Wednesday, 13 May 2009

A message for Keith Vaz: call me!

Dear Keith,

If you read my blog can you give me a ring back please? I'd like to interview you about expenses and ask whether you think you should pay any money back like some of your colleagues have. I know you have given us a statement, I know it was within the rules, but you rang the editor and I hoped that this meant you would want to give your views over the phone or in person. Maybe you have sent a pigeon or a horseman will deliver a message with a time or date or something or anything. That's probably it.
Love Martin x

Anyway, county council election trail has started, and over the next three weeks we will be writing in detail about the big issues and battlegrounds. Tomorrow's is travellers, and there are few more divisive, emotive issues than this one. The main parties have set out their arguments, most of which revolve around breaking illegal camps up quickly but ensuring they have somewhere to go. The spokesman were a credit to their parties, but knowing politicians as I do, some will use this issue for their own gain, probably by spreading fear of crime.
Although travellers can cause problems, it is a minority, they deserve to be treated with respect. If they are treated as they should be then when they break the law they can have no complaints when we throw the book at them.
Oh, we will also have a spangling exciting election section on from the morning. You should look.

Tomorrow I will be writing about a major change in the political make-up at the city council. One thing any council needs is a robust opposition to scrutinise decisions made by the cabinet and its officers. Too often the Mercury has been the main scrutineer. It is part of our job, but we cannot speak out at meetings or start change from within the council. Good luck RG.

1 comment:

  1. Not done this before so want to make it clear this is my opinion (in case my email address, and therefore employer's name, appears).

    I don't mind MPs claiming their genuine expenses of living in a second home if (1) they need it to properly, or better, perform their duties to their constituency; (2) they claim within the rules; (3) they are claiming genuine expenses and not profiteering. The proper purpose of the expense system seems to me to be to cover the reasonable accommodation expenses of MPs who need to stay in London but whose family home, based in their constituency, is too far away to commute. On that basis, I don't mind if they claim right up to the limit allowed.

    I do object to MPs seeing it as a sideline, a nice little earner to supplement their salary. The following examples of MP claims may all be within the letter of the rules (though I'm not sure they are within the letter of the law, particularly the tax law) but seem to be a clear taking of the pee to me: (i) MPs who have claimed their main family home is their second home in order to better equip it, (ii) MPs who have nominated their London flat their second home for expense purposes but told the HMRC it is their principal home in order to avoid CGT upon its sale sale; (iii) MPs who use the expense system to buy then systematically refurbish a property (or a chain of properties, 'flipping' them each time) with the purpose of making a profit. The MPs who have apparently claimed mortgage costs as expenses for 18 months after the mortgage was paid off, or while letting their flat out and thereby recovering the mortgage expense by other means, have not just taken the pee, they have committed fraud.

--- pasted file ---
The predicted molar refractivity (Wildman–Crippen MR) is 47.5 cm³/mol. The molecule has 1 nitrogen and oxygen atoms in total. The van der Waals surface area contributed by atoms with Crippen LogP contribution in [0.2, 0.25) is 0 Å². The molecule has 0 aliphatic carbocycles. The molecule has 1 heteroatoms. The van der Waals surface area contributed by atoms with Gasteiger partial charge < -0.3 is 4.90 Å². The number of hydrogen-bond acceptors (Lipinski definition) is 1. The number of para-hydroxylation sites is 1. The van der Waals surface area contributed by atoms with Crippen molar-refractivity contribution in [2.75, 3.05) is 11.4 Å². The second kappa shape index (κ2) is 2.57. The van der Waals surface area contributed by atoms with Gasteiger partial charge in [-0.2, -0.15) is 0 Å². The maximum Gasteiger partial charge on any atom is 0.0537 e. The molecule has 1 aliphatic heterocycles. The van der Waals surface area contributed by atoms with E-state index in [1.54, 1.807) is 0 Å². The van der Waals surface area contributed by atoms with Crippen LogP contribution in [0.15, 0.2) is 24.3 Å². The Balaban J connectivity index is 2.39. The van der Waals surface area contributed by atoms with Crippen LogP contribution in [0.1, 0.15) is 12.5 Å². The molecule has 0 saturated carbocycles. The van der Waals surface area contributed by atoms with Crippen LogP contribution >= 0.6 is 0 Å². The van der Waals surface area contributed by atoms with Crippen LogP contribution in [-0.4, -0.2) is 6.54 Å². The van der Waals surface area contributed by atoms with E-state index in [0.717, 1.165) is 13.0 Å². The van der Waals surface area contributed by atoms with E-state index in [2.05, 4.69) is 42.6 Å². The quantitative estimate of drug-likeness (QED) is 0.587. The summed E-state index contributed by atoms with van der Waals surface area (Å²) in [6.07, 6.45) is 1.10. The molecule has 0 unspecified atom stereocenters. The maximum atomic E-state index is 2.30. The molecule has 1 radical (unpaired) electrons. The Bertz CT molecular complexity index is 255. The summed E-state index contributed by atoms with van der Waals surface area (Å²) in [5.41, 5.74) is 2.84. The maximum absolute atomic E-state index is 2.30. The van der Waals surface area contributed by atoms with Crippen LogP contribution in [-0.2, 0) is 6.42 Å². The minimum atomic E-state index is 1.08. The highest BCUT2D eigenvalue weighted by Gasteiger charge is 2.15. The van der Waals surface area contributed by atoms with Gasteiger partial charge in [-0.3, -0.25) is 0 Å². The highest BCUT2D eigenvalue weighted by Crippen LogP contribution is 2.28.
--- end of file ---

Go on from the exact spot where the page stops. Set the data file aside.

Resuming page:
By comparison to them, I actually have some sympathy for Phil Hope, the junior health minister show has agreed to repay £41k. Looking at the expenses he claimed, and the pictures of the flat they relate to on the news last night, he seems to have actually claimed for buying and furnishing a pretty modest little flat. It's not a Mayfair mewshouse and he hasn't spent thousands on posh cushions. He seems to me to have done what was intended by the spirit of the rules. Seeing him get hung out to dry and having to find £41k to repay while other MPs (such as those listed above) get mere passing references seems grossly unfair. The public seem angry merely because he received a large sum of money, but unable to distinguish that from those who claimed money that was obviously fraudulent.

    I don't think MPs who have been fraudulent should get away with just repaying the money that they should not have claimed in the first place. They are only paying it back because they were found out. It sends the message of "Try it on. If you get caught, the worst that happens is you have to pay it back." Let your average Joe try that with an insurance or benefits claim and see how far they get once found out.

    It seems the system needs reform as politicians (and even the parliamentary expenses office) are unable to self-police, and a policy of expecting them to remain within the rules has not worked - they have stretched them to the letter, rather than adhering to the spirit of the rules. Perhaps we need to try a new, more explicit, literal set of rules. Let MPs claim for expenses. But this must be in relation to their London accommodation and for (i) either rent or mortgage costs (ii) furniture; (iii) a capped amount of service charge or insurance and maintenance of the building.

    Just my tuppence worth.